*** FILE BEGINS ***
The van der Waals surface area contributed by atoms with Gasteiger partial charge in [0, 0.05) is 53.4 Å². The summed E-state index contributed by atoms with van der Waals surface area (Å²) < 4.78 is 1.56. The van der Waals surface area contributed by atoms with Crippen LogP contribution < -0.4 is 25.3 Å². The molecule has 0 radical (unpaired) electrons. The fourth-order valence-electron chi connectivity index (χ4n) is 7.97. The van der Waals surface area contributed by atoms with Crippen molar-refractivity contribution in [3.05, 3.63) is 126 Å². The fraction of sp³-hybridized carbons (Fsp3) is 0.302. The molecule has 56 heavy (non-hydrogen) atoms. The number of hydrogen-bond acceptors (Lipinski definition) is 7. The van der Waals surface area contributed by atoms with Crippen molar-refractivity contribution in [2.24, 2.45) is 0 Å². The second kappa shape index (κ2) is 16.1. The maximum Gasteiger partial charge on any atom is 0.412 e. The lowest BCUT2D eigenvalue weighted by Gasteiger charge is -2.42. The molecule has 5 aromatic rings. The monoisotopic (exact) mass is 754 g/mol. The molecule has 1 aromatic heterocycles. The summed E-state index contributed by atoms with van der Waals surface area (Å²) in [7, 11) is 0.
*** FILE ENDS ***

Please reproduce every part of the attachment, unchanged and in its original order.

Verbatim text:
The van der Waals surface area contributed by atoms with Gasteiger partial charge in [0, 0.05) is 53.4 Å². The summed E-state index contributed by atoms with van der Waals surface area (Å²) < 4.78 is 1.56. The van der Waals surface area contributed by atoms with Crippen LogP contribution < -0.4 is 25.3 Å². The molecule has 0 radical (unpaired) electrons. The fourth-order valence-electron chi connectivity index (χ4n) is 7.97. The van der Waals surface area contributed by atoms with Crippen molar-refractivity contribution in [3.05, 3.63) is 126 Å². The fraction of sp³-hybridized carbons (Fsp3) is 0.302. The molecule has 56 heavy (non-hydrogen) atoms. The number of hydrogen-bond acceptors (Lipinski definition) is 7. The van der Waals surface area contributed by atoms with Crippen molar-refractivity contribution in [2.24, 2.45) is 0 Å². The second kappa shape index (κ2) is 16.1. The maximum Gasteiger partial charge on any atom is 0.412 e. The lowest BCUT2D eigenvalue weighted by Gasteiger charge is -2.42. The molecule has 5 aromatic rings. The monoisotopic (exact) mass is 754 g/mol. The molecule has 1 aromatic heterocycles. The summed E-state index contributed by atoms with van der Waals surface area (Å²) in [7, 11) is 0.